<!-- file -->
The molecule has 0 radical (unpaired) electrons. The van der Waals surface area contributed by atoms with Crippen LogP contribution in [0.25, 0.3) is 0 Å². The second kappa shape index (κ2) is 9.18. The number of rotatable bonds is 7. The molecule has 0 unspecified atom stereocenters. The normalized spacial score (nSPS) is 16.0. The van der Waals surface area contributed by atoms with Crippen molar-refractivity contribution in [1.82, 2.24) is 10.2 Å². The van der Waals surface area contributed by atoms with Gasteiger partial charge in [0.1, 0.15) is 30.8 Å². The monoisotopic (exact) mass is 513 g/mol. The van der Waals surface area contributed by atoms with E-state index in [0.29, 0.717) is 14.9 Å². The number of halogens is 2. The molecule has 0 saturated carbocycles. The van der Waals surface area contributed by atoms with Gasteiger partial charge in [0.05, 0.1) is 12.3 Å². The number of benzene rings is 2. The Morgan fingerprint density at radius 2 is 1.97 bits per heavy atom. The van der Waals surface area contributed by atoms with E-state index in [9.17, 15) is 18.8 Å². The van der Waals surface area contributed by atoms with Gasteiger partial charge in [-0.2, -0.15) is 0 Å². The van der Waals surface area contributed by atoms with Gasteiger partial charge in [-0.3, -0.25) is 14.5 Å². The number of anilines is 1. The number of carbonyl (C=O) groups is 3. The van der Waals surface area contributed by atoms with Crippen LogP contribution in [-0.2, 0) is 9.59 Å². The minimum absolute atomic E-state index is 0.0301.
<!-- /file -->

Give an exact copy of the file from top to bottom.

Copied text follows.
The molecule has 0 radical (unpaired) electrons. The van der Waals surface area contributed by atoms with Crippen LogP contribution in [0.25, 0.3) is 0 Å². The second kappa shape index (κ2) is 9.18. The number of rotatable bonds is 7. The molecule has 0 unspecified atom stereocenters. The normalized spacial score (nSPS) is 16.0. The van der Waals surface area contributed by atoms with Crippen molar-refractivity contribution in [1.82, 2.24) is 10.2 Å². The van der Waals surface area contributed by atoms with Gasteiger partial charge in [0.1, 0.15) is 30.8 Å². The monoisotopic (exact) mass is 513 g/mol. The van der Waals surface area contributed by atoms with E-state index in [0.29, 0.717) is 14.9 Å². The number of halogens is 2. The molecule has 0 saturated carbocycles. The van der Waals surface area contributed by atoms with Gasteiger partial charge in [0.05, 0.1) is 12.3 Å². The number of benzene rings is 2. The Morgan fingerprint density at radius 2 is 1.97 bits per heavy atom. The van der Waals surface area contributed by atoms with E-state index in [9.17, 15) is 18.8 Å². The van der Waals surface area contributed by atoms with Gasteiger partial charge in [-0.2, -0.15) is 0 Å². The van der Waals surface area contributed by atoms with Gasteiger partial charge in [-0.3, -0.25) is 14.5 Å². The number of anilines is 1. The number of carbonyl (C=O) groups is 3. The van der Waals surface area contributed by atoms with Crippen LogP contribution in [-0.2, 0) is 9.59 Å². The minimum absolute atomic E-state index is 0.0301.